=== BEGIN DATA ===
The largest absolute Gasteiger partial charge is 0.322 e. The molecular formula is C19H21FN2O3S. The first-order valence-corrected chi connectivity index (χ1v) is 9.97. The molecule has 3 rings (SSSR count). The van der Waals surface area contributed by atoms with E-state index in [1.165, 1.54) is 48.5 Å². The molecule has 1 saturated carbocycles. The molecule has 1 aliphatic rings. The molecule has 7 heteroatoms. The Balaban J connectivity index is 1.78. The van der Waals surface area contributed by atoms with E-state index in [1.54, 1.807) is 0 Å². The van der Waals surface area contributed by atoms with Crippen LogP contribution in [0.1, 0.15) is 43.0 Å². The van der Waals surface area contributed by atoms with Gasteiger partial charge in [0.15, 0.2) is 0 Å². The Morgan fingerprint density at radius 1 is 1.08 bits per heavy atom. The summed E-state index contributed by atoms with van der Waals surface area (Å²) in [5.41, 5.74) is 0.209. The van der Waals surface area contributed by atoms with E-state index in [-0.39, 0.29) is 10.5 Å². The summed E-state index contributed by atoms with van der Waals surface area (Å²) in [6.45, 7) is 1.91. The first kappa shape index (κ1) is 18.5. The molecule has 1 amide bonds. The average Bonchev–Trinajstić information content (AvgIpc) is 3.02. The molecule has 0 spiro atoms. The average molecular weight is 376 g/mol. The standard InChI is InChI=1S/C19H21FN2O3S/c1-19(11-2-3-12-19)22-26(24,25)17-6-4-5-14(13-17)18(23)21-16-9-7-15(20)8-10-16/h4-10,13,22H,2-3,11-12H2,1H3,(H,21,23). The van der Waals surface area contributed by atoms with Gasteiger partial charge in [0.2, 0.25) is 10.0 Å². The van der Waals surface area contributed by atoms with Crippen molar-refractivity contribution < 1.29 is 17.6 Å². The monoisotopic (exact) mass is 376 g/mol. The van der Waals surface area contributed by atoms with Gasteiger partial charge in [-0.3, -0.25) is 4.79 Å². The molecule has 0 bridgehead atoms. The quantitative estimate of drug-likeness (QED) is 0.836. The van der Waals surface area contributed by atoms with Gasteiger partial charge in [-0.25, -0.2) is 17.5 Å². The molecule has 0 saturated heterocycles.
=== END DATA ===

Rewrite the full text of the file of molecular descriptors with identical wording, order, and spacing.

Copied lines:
The largest absolute Gasteiger partial charge is 0.322 e. The molecular formula is C19H21FN2O3S. The first-order valence-corrected chi connectivity index (χ1v) is 9.97. The molecule has 3 rings (SSSR count). The van der Waals surface area contributed by atoms with E-state index in [1.165, 1.54) is 48.5 Å². The molecule has 1 saturated carbocycles. The molecule has 1 aliphatic rings. The molecule has 7 heteroatoms. The Balaban J connectivity index is 1.78. The van der Waals surface area contributed by atoms with E-state index in [1.54, 1.807) is 0 Å². The van der Waals surface area contributed by atoms with Crippen LogP contribution in [0.1, 0.15) is 43.0 Å². The van der Waals surface area contributed by atoms with Gasteiger partial charge in [0.15, 0.2) is 0 Å². The Morgan fingerprint density at radius 1 is 1.08 bits per heavy atom. The summed E-state index contributed by atoms with van der Waals surface area (Å²) in [5.41, 5.74) is 0.209. The van der Waals surface area contributed by atoms with E-state index in [-0.39, 0.29) is 10.5 Å². The summed E-state index contributed by atoms with van der Waals surface area (Å²) in [6.45, 7) is 1.91. The first kappa shape index (κ1) is 18.5. The molecule has 1 amide bonds. The average Bonchev–Trinajstić information content (AvgIpc) is 3.02. The molecule has 0 spiro atoms. The average molecular weight is 376 g/mol. The standard InChI is InChI=1S/C19H21FN2O3S/c1-19(11-2-3-12-19)22-26(24,25)17-6-4-5-14(13-17)18(23)21-16-9-7-15(20)8-10-16/h4-10,13,22H,2-3,11-12H2,1H3,(H,21,23). The van der Waals surface area contributed by atoms with Gasteiger partial charge in [0.2, 0.25) is 10.0 Å². The van der Waals surface area contributed by atoms with Crippen molar-refractivity contribution < 1.29 is 17.6 Å². The monoisotopic (exact) mass is 376 g/mol. The van der Waals surface area contributed by atoms with Gasteiger partial charge in [-0.3, -0.25) is 4.79 Å². The molecule has 0 bridgehead atoms. The quantitative estimate of drug-likeness (QED) is 0.836. The van der Waals surface area contributed by atoms with Gasteiger partial charge in [-0.25, -0.2) is 17.5 Å². The molecule has 0 saturated heterocycles.